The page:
Demodex-associated bacterial proteins induce neutrophil activation.
Patients with rosacea demonstrate a higher density of Demodex mites in their skin than do controls. A bacterium isolated from a Demodex mite from a patient with papulopustular rosacea (PPR) was previously shown to provoke an immune response in patients with PPR or ocular rosacea, thus suggesting a possible role for bacterial proteins in the aetiology of this condition.
To examine the response of neutrophils to proteins derived from a bacterium isolated from a Demodex mite.
Bacterial cells were lysed and proteins were partially purified by ÄKTA fast protein liquid chromatography. Isolated neutrophils were exposed to bacterial proteins and monitored for alterations in migration, degranulation and cytokine production.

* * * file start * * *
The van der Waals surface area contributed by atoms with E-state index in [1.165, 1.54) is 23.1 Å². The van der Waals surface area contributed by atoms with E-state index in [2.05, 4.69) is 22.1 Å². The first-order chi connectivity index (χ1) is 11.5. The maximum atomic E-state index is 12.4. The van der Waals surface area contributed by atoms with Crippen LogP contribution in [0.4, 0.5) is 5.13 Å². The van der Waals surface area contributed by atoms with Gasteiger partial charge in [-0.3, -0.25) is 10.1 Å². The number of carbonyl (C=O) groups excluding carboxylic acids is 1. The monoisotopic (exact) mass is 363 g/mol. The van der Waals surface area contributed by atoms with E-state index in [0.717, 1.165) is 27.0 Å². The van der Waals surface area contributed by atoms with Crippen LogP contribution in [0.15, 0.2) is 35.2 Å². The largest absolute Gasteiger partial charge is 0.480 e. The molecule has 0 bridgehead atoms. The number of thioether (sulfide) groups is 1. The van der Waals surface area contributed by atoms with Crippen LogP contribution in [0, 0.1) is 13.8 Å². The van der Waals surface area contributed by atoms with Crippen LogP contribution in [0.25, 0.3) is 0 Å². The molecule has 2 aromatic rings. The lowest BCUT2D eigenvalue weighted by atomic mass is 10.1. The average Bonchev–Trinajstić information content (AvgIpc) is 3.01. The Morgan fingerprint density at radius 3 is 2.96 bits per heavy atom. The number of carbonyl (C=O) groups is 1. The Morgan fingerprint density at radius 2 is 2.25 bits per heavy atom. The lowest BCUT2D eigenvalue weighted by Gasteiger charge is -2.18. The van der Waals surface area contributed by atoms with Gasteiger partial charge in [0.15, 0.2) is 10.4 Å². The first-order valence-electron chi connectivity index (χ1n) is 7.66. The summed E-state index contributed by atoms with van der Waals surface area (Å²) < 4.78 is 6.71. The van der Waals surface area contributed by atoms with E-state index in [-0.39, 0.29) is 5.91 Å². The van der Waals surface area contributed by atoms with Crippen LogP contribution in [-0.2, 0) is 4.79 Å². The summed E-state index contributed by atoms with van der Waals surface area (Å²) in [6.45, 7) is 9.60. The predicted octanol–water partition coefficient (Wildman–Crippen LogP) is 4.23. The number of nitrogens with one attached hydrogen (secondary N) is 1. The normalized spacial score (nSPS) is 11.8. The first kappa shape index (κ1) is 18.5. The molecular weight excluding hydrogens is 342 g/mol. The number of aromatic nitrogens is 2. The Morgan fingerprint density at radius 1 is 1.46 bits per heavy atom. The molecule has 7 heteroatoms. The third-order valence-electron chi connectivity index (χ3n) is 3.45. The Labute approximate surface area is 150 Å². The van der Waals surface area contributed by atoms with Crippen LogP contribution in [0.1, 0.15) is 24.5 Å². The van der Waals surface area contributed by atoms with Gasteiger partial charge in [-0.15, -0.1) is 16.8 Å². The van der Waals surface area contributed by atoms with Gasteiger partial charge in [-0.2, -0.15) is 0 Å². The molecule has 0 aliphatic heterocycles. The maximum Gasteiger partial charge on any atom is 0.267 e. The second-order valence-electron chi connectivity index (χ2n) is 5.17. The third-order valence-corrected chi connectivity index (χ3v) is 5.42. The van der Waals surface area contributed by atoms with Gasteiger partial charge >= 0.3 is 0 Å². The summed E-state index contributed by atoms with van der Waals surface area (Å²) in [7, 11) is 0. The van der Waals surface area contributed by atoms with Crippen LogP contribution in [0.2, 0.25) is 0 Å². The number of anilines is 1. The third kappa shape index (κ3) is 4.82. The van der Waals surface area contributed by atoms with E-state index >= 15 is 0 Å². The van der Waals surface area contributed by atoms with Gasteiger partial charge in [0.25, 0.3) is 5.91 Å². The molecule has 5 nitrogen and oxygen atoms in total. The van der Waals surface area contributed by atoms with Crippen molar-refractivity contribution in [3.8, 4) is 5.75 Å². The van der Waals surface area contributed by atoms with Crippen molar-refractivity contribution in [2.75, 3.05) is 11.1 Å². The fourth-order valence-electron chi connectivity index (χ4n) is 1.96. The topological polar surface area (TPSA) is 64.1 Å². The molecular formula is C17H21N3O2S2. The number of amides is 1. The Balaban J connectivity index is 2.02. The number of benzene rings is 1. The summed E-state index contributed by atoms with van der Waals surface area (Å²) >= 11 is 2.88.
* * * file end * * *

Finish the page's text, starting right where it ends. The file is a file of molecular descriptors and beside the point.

Neutrophils exposed to proteins from Bacillus cells demonstrated increased levels of migration and elevated release of matrix metalloprotease 9, an enzyme known to degrade collagen, and cathelicidin, an antimicrobial peptide. In addition, neutrophils exposed to the bacterial proteins demonstrated elevated rates of interleukin 8 and tumour necrosis factor-α production.
Proteins produced by a bacterium isolated from a Demodex mite have the ability to increase the migration, degranulation and cytokine production abilities of neutrophils. These results suggest that bacteria may play a role in the inflammatory erythema associated with rosacea.
Br J Dermatol. 2012 Apr;166(4):753-60. doi: 10.1111/j.1365-2133.2011.10746.x. Epub 2012 Mar 2.